theory of probability

Classical definition of probability

The classical definition of probability is identified with the works of Pierre Simon Laplace. As stated in his Théorie analytique des probabilités,

The probability of an event is the ratio of the number of cases favorable to it, to the number of all cases possible when nothing leads us to expect that any one of these cases should occur more than any other, which renders them, for us, equally possible.

This definition is essentially a consequence of the principle of indifference. If elementary events are assigned equal probabilities, then the probability of a disjunction of elementary events is just the number of events in the disjunction divided by the total number of elementary events.

The classical definition of probability was called into question by several writers of the nineteenth century, including John Venn and George Boole. The frequentist definition of probability became widely accepted as a result of their criticism, and especially through the works of R.A. Fisher. The classical definition enjoyed a revival of sorts due to the general interest in Bayesian probability.


As a mathematical subject the theory of probability arose very late—as compared to geometry for example—despite the fact that we have prehistoric evidence of man playing with dice from cultures from all over the world. In fact we have the exact year when it was born; in the year 1654 Blaise Pascal had some correspondence with his father's friend Pierre de Fermat about two problems concerning games of chance he had heard from the chevalier de Méré earlier the same year, whom Pascal happened to accompany during a trip.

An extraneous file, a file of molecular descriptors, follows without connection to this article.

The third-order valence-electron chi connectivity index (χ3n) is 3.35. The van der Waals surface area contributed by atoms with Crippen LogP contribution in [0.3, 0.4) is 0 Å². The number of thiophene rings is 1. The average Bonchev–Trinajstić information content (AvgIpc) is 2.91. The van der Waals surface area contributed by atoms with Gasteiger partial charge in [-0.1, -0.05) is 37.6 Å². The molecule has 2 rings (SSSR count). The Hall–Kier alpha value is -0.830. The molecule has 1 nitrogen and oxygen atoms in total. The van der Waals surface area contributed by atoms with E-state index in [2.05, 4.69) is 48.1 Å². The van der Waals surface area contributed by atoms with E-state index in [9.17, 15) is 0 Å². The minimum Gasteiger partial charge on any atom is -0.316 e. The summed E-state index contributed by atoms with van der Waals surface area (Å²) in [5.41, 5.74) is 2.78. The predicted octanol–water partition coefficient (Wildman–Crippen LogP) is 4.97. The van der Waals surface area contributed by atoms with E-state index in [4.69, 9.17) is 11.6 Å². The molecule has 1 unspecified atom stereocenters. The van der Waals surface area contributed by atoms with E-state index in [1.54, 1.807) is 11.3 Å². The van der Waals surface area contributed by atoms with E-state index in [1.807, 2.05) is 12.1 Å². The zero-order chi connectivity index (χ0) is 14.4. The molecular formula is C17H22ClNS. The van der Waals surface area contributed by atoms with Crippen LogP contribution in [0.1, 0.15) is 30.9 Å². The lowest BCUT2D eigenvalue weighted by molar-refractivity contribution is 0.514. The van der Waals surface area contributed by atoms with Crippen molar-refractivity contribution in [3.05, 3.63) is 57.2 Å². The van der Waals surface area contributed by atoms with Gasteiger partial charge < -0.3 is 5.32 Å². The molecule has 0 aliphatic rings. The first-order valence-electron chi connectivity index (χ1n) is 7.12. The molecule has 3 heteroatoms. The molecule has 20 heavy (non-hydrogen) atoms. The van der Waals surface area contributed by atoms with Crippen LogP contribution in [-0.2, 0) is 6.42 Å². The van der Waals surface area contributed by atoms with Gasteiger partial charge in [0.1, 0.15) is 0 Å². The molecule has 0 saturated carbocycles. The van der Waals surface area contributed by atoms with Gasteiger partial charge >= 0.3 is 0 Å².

One problem was the so called problem of points, a classic problem already then (treated by Luca Pacioli as early as 1494), dealing with the question how to split the money at stake in a fair way when the game at hand is interrupted half-way through. The other problem was one about a mathematical rule of thumb that didn't seem to hold when extending a game of dice from using one die to two dice. This last problem, or paradox, was the discovery of Méré himself and showed, according to him, how dangerous it was to apply mathematics to reality. They discussed other mathematical-philosophical issues and paradoxes as well during the trip that Méré thought was strengthening his general philosophical view.

Pascal, in disagreement with Méré's view of mathematics as something beautiful and flawless but poorly connected to reality, determined to prove Méré wrong by solving these two problems within pure mathematics. When he learned that Fermat, already recognized as a distinguished mathematician, had reached the same conclusions, he was convinced they had solved the problems conclusively. This correspondence circulated among other scholars at the time, and marks the starting point for when mathematicians in general began to study problems from games of chance.

This does not mean that Pascal and Fermat had a clear concept of probability, nor that they made the first correct calculations concerning games of chance. No clear distinction had yet been made between probabilities and expected values. The first person known to have seen the need for a clear definition of probability was Laplace. As late as 1814 he stated:

This description is what would ultimately provide the classical definition of probability.

External links


  • Pierre-Simon de Laplace. Théorie analytique des probabilités. Paris: Courcier Imprimeur, 1812.
  • Pierre-Simon de Laplace. Essai philosophique sur les probabilités, 3rd edition. Paris: Courcier Imprimeur, 1816.
  • Pierre-Simon de Laplace. Philosophical essay on probabilities. New York: Springer-Verlag, 1995. (Translated by A.I. Dale from the fifth French edition, 1825. Extensive notes.)

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